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Publication numberUS5307364 A
Publication typeGrant
Application numberUS 08/066,541
Publication dateApr 26, 1994
Filing dateMay 24, 1993
Priority dateMay 24, 1993
Fee statusPaid
Also published asWO1994028606A1
Publication number066541, 08066541, US 5307364 A, US 5307364A, US-A-5307364, US5307364 A, US5307364A
InventorsBrian A. Turner
Original AssigneeSpectra Gases, Inc.
Export CitationBiBTeX, EndNote, RefMan
External Links: USPTO, USPTO Assignment, Espacenet
Addition of oxygen to a gas mix for use in an excimer laser
US 5307364 A
Abstract
The present invention relates to discovery that oxygen may be used to stabilize the efficiency and performance of an excimer laser. Therefore, oxygen is not a contaminant to be minimized but rather a necessary part of an excimer lasing composition.
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Claims(19)
I claim:
1. A lasing composition consisting essentially of:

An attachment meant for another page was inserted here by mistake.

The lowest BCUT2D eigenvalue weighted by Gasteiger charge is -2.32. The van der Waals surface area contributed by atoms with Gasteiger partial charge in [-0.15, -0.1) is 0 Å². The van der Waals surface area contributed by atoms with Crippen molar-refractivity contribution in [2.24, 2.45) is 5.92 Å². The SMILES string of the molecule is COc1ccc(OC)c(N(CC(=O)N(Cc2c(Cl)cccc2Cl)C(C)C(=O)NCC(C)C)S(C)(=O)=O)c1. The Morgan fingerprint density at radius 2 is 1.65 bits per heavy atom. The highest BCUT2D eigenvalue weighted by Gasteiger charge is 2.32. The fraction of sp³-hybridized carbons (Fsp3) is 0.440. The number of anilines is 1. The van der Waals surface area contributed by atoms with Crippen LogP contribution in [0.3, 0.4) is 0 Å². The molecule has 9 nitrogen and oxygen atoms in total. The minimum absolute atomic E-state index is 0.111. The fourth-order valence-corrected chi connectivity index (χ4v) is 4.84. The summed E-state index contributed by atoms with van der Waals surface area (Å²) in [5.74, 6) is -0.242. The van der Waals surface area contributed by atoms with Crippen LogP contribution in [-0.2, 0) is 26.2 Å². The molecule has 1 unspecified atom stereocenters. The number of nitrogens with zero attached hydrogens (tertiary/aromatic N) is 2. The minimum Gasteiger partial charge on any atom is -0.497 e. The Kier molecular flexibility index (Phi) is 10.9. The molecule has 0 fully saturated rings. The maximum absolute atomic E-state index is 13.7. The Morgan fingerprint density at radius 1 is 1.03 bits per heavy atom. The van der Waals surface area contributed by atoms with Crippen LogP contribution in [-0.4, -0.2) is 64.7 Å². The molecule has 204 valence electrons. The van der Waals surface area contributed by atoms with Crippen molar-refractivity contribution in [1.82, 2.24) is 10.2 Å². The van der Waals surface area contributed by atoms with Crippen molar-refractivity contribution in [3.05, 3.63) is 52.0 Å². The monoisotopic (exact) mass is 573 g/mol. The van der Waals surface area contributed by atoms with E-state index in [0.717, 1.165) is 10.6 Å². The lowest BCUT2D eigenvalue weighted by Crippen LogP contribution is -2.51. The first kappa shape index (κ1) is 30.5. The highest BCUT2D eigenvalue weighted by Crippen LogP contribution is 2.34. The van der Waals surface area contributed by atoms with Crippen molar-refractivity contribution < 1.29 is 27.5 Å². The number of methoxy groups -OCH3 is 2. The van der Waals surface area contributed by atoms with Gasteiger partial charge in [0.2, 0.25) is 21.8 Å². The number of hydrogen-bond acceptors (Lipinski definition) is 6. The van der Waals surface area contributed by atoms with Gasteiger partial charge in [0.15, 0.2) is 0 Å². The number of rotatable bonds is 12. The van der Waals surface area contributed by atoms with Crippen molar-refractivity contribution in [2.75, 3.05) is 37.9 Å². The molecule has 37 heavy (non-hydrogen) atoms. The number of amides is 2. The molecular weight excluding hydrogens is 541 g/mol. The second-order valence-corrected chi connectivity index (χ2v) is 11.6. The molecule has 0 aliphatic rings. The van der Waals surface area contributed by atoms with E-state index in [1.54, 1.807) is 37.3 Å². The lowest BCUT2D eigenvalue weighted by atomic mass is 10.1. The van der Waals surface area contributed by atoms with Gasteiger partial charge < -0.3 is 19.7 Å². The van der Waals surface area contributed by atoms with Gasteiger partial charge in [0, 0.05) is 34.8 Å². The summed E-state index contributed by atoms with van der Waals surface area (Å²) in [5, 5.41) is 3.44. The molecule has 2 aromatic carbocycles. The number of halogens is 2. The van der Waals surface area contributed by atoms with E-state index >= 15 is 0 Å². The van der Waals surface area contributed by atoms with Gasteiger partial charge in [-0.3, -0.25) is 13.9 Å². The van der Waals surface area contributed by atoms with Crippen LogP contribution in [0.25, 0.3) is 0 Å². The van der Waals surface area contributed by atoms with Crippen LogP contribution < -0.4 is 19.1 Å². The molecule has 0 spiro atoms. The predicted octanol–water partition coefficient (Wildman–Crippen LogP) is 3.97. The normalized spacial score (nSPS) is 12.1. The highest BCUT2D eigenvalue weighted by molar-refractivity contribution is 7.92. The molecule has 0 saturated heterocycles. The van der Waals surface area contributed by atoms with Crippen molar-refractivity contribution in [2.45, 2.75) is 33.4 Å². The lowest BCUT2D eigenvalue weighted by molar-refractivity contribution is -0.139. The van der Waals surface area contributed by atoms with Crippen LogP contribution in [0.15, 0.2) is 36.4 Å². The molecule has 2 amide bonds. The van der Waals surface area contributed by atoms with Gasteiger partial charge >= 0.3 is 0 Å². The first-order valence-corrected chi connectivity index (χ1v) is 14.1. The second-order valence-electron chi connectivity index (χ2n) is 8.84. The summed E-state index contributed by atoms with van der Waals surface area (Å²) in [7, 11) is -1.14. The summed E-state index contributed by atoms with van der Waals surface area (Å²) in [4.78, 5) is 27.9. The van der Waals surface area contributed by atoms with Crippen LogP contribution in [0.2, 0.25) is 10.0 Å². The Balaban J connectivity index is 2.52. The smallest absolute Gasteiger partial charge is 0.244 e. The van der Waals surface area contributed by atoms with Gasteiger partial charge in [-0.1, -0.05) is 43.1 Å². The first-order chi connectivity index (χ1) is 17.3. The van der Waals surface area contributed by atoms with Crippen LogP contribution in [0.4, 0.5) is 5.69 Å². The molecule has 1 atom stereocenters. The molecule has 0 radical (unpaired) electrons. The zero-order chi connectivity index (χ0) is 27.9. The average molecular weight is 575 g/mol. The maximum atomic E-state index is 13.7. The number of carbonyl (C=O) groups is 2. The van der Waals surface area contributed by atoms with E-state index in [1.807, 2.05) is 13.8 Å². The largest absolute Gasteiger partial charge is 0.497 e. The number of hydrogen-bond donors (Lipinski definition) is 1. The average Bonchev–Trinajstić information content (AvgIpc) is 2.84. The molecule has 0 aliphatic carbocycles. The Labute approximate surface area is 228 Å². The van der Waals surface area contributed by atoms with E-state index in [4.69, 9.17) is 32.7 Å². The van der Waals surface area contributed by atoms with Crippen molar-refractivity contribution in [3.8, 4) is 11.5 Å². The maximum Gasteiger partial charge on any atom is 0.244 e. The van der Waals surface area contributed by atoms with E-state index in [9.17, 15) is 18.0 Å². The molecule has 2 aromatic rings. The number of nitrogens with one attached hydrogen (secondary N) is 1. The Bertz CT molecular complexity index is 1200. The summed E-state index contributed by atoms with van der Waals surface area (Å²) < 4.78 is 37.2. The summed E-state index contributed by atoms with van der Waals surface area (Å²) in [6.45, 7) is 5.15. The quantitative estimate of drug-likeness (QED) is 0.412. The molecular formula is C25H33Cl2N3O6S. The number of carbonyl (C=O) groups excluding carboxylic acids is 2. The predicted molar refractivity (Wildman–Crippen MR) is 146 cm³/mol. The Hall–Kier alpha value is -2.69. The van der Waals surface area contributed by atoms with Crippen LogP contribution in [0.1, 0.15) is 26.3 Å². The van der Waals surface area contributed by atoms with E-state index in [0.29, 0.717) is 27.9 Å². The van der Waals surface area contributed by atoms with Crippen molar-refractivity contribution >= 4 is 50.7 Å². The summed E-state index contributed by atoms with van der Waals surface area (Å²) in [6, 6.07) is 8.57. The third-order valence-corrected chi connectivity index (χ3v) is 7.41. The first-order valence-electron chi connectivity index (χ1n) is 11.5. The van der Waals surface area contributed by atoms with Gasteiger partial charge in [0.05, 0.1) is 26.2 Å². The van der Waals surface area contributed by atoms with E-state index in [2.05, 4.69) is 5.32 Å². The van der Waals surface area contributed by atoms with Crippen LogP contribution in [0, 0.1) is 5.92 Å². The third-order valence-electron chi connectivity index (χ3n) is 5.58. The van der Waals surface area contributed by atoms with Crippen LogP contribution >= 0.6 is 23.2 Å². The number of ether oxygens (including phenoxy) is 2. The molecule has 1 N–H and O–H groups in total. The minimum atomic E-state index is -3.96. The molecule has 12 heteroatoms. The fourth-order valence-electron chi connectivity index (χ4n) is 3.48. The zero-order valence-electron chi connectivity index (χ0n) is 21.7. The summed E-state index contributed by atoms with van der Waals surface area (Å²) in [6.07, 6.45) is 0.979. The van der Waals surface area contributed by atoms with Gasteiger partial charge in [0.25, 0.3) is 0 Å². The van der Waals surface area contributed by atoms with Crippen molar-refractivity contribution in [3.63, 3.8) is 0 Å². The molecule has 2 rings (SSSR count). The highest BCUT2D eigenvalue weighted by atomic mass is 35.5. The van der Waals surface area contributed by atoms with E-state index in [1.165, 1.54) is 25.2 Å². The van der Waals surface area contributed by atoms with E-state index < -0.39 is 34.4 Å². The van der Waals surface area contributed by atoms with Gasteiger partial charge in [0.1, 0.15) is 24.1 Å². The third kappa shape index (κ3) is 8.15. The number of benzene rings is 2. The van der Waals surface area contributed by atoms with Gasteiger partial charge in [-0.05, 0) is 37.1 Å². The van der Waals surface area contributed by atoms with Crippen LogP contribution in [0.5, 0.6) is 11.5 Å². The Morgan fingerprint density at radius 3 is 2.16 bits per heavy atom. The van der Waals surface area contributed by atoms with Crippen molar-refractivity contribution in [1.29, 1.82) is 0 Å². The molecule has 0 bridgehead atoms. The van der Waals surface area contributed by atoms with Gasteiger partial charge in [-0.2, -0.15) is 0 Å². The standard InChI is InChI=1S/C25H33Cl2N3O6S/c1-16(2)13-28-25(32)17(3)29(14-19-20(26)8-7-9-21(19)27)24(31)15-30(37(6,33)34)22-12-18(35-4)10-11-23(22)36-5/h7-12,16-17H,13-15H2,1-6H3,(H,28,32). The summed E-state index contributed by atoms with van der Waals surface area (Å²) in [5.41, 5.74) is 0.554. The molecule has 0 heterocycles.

at least one halogen source gas;
at least one rare gas; and
an oxygen containing stabilizer present in an amount sufficient to provide the equivalent of between about 10 and less than about 50 ppm O2, and optionally at least one inert diluent gas.
2. The lasing composition of claim 1 including at least one inert diluent gas.
3. The lasing composition of claim 1, wherein said halogen source gas is selected from the group consisting of F2, NF3, Cl2, HCl, HBr, and Br2.
4. The lasing composition of claim 1, wherein said rare gas is selected from the group consisting of Ar, Kr and Xe.
5. The lasing composition of claim 2, wherein said inert diluent gas is selected from the group consisting of He and Ne.
6. The lasing composition of claim 1, wherein said oxygen containing stabilizer is selected from the group consisting of O2, Air, O3, CO, NO, NO2, and N2 O.